|EASE OF TRAINING:|
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Table of Contents
Great Dane Appearance:
The majestic size and regal appearance of the Great Dane clearly reveals how they earned the nickname “Apollo of dogs.” Just like the Greek god of the sun, this powerful dog stands high above the pack and has a dignified presence. This breed has a square shaped build and powerful, muscled body. The head is slightly rectangular shaped with a long, chiseled muzzle. The ears are naturally floppy and triangular, but are often cropped in puppyhood along with their long tails. This is merely an aesthetic choice and is becoming a banned practice in several countries. Danes have short, thick coats that are naturally glossy and come in a variety of colors. Puppies can have fawn, brindle, harlequin (black and white irregular patches,) mantle (black and white with solid black blanket marking over the body,) and blue colored coats. They will stand at an impressive 24-34 inches tall and weigh in between 100-200 lbs., relative to their height. Danes will usually live to be 7-10 years old with proper care.
Great Dane Grooming:
Grooming a Great Dane can be as easy as a walk through the dog park. Their short coats shed slightly throughout the year but is still relatively easy to maintain. Regular brushing with a firm bristle brush will keep their short coats neatly groomed. They stay relatively clean and only require an occasional bath, unless they get into a messy romp. Giving the Great Dane a bath early in puppyhood will help make the process easier than trying to introduce the process to a 200 lb. adult dog. Handling their paws to trim their tough nails and cleaning their ears while they’re young will also help get them accustomed to being groomed later in life.
Great Dane Temperament:
These people-oriented pups are eager to please and easy to housetrain, making them excellent family companions. Danes are very good-natured and tolerant of children and other animals. They have a naturally pleasant disposition and do not exhibit any of the aggressiveness and high prey drive some other large dogs have. They are also highly sociable, thriving on attention and interaction with their families. These loving dogs will not do well when left alone for long periods of time, so only owners with enough time should consider adopting this breed. Great Danes can seem almost oblivious of their immense size and will often climb into their owner’s lap for a cuddle or jump into bed with them. Having a large yard for them to play in and taking them for fun walks are crucial to ensuring they get enough exercise. Great Danes love free, unstructured playtime that lets them burn off their energy and socialize with others. Having a moderate level of energy and an eagerness to please mean that these pups will almost always be up for a romp, but it’s important to limit their exercise in puppyhood. These gentle giants have fast growing bones and muscles, both of which are sensitive during growth spurts and can be easily damaged by vigorous play. Their massive size will naturally deter most criminals, making them excellent watchdogs.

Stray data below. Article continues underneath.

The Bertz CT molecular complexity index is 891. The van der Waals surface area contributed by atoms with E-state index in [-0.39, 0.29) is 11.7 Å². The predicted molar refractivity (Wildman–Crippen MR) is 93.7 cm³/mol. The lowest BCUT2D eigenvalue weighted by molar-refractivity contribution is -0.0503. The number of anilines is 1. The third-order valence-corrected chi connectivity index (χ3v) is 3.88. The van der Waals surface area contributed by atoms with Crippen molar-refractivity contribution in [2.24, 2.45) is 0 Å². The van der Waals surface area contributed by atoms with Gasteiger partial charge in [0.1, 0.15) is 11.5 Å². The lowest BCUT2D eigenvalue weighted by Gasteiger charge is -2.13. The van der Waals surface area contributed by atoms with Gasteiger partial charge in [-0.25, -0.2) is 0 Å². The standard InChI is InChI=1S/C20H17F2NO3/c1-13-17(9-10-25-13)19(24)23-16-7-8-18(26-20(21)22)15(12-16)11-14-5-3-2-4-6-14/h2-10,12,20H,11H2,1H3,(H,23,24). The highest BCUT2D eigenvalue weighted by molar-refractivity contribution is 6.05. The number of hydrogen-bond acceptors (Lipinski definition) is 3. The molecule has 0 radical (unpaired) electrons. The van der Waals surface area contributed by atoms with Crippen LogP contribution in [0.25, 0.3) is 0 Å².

Great Dane Training:
Beginning obedience training early as well as teaching socialization skills are both equally important in establishing acceptable behavior for the Great Dane. Puppies, especially those who are eager to please, are much easier to teach than an older dog set in their own ways. The Great Dane will grow to be of considerable size and has an excitable personality; funneling their energy into positive training sessions will help yield the best results. Obedience training will definitely be necessary for a dog of such substantial size and character. Great Danes will often tear through the house at top speed, wiping coffee tables and other surfaces clear with one tail wag. Establish ground rules early to ensure proper behavior.
Great Dane History:
The Great Dane of today is thought to have been developed as a boar hound in 16th century Germany; some speculate that the Great Dane’s ancestors can be traced back even further than that. Depictions of dogs resembling Great Danes have been found on Egyptian artifacts dating back to 3000 B.C. and in Chinese literature dating back to 1121 B.C. In Germany as boar hounds, these dogs were utilized as hunting companions and were an excellent match for taking down massive European boars. Ears were traditionally cropped to avoid ear tearing from the boars’ powerful husks, but the Great Dane began spending more time indoors during the late 1600s and less time hunting. German nobles began pampering their Danes with glided collars and even sharing their beds with the dogs. The immense size and intimidating appearance of the Great Dane led nobles to also utilize them as watchdogs. The breed was continually refined throughout the late 1800s and the ferocious temperament that made them excellent hunters was carefully phased out to make them the loving family companions of today. The direct ancestors of today’s American Great Dane are unknown, but the Great Dane Club of American was formed 1889 and was the fourth breed club allowed to join the AKC (American Kennel Club.)
Deutsche Dogge, German Mastiff